Big Hit is a 52 year old rapper from California notable for being the father of one of hip hop’s most in-demand producers that we’ve seen in recent memory: Hit-Boy. He was found guilty & convicted of a hit & run resulting in great bodily injury almost a decade ago, unlawfully being sentenced to 12 years & 4 months in prison including a 5-year GBI enhancement connected to Count 1. This February, his petition for a writ of habeas corpus was granted & became a free man few weeks ahead of his son’s 36th birthday. Hit would have his father join forces by making Surf or Drown 2 a collab effort tailored for Father’s Day Weekend & now only less than a couple weeks until Christmas, they’re keeping it rolling except Hit-Boy is fully producing his dad’s official full-length solo debut album.
The title track is a symphonic opener to the album talking about keeping it gangsta so I ain’t got shit to hide whereas “Red Lotion” featuring Jay Worthy & RJ finds the trio boasting that they’re flamed up & burning forever on top of a drumless soul sample. “Load ‘Em Up” featuring the Baby Stone Gorillas sets out to load it the sticks, spin the block, load ‘em up & pull off in the Lotus truck leading into “Take Some Off of That” going into trap turf with co-production from Rogét Chahayed calling out those who ain’t cut from the same cloth as him.
“Extra Clips” gives off a smoother edge to the instrumental describing the way he lived in the streets proclaiming the LA County Sheriffs to be worse than the feds just before “Wigglin’” featuring Mozzy shifts gears by lacing a chill backdrop with hi-hats & even a g-funk beat switch during the end of it as both of them admitting they’re trappin’ again, but then “Broke the Mold” luxuriously disses all the copycats out here these days.
Big Hit’s son joins his dad on the mic for the booming “A$AP Chauncey” looking to run it up while “Boo Bop” works in these strings & later keys accompanied by hi-hats dropping braggadocio on the lyrical front. “Shoppin’ Monster” featuring Snoop Dogg fuses elements of trap & g-funk so both of them can celebrate while the highlight “Man, I’m Rollin’” gives off a jazzier flare thanks to The Alchemist rockin’ shit that’s fresh off the showroom floor.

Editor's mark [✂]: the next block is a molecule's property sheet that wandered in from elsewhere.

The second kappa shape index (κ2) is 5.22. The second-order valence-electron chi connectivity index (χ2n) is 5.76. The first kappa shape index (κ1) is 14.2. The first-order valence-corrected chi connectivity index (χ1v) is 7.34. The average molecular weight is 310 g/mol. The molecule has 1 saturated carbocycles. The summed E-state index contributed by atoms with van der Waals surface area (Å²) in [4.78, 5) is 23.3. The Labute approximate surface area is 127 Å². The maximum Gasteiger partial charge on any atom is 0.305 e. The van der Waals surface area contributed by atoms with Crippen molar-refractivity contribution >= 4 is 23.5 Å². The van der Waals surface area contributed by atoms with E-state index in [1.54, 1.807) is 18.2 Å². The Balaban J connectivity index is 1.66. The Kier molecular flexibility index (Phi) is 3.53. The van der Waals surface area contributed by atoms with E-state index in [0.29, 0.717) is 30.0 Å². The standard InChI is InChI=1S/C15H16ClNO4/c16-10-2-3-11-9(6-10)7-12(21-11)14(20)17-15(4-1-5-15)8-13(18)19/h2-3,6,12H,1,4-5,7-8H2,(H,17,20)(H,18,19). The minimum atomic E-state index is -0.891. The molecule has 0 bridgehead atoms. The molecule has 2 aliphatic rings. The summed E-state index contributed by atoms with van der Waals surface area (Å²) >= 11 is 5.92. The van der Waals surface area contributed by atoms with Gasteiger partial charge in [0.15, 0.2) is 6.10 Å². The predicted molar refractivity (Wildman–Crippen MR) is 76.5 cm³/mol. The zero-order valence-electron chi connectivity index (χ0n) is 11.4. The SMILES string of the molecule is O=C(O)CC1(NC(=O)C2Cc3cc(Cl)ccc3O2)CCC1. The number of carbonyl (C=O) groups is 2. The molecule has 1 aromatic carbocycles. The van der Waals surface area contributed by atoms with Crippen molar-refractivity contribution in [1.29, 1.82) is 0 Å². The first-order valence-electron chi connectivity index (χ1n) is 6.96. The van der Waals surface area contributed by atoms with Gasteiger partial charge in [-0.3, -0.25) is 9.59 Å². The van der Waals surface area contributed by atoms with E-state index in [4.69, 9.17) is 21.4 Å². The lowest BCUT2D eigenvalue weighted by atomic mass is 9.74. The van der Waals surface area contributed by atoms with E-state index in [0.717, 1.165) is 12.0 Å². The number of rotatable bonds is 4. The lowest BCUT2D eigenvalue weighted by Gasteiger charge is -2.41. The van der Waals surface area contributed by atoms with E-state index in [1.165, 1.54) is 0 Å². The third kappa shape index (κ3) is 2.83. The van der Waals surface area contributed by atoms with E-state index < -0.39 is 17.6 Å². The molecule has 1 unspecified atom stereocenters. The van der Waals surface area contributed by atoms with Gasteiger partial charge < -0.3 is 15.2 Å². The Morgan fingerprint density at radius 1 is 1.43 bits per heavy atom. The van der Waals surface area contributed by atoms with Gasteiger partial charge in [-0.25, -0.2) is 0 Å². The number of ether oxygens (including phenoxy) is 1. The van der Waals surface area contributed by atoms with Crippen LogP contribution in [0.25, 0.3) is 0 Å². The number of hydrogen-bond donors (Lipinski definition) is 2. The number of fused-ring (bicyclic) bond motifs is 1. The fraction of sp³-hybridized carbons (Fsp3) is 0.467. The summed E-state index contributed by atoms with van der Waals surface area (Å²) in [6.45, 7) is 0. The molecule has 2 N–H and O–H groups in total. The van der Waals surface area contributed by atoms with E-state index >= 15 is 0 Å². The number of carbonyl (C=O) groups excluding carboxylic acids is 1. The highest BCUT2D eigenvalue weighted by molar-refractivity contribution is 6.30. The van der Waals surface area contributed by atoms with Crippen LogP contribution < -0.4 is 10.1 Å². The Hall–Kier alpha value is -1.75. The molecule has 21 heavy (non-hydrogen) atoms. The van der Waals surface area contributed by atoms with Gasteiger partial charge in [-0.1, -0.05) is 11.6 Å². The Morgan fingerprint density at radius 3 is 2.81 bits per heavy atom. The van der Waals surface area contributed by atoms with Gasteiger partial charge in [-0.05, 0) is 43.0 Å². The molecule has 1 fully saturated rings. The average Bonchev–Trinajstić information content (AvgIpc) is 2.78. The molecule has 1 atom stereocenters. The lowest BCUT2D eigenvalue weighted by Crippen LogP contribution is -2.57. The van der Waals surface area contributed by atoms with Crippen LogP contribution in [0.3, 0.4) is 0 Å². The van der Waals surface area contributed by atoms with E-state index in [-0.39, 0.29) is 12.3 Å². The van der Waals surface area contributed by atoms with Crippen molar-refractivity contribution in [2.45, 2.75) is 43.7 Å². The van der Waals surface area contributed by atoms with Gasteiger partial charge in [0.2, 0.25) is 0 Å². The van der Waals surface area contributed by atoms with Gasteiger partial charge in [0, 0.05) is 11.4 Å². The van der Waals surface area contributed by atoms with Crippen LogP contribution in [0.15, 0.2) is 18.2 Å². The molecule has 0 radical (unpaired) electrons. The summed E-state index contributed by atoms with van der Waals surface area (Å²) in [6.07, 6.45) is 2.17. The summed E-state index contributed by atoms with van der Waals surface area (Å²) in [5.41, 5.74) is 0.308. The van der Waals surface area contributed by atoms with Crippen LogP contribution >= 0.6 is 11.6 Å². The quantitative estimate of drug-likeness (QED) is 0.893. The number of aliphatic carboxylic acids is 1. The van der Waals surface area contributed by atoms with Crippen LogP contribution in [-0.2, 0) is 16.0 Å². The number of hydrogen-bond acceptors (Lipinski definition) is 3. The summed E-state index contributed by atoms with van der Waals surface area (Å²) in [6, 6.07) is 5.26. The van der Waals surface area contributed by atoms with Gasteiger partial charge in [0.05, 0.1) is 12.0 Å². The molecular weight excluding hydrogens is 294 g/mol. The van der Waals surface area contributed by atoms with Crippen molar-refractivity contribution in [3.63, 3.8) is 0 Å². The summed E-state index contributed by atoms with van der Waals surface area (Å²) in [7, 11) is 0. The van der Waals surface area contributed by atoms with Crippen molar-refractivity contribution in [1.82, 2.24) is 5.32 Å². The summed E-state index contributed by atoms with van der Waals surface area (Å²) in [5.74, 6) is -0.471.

“Breaking the Ice” featuring Half-a-Mil & J. Stone weaves together pianos chords with kicks & snares so everyone can handle business while “The Pain is Deep” gives off a g-funk vibe once more admitting that if this is heaven, then he doesn’t even wanna see hell. “Inspiration” featuring Figg Newton & Killa Twan is a decent trap cut dedicated to everyone catching cases while “Speaking in Codes” featuring Benny the Butcher does that general sound significantly better advising that the sharks gotta learn to finesse around.
The penultimate track “Stay On” featuring Big Tray Deee formerly of the LBC Crew & Tha Eastsidaz finds the 2 joining forces over a funky boom bap beat as both of them make it known that they’ve paid their debts to society after spending time behind bars prior to “G’z Don’t Cry” closes out Big Hit’s debut LP that’s been almost a decade in the making by soulfully admitting that the titular rule is in fact a lie.
Now for those of you who just got into Big Hit this spring when he came home & put out Surf or Drown 2 with his son the next month for Father’s Day, there’s no way that you’re not gonna walk away from The Truth is in My Eyes liking it more since you get a better look of who he is artistically & personally. Even though a few guests fall flat, the overall sound impressively ranges from boom bap to trap & g-funk on top of Big Hit’s passionate performances.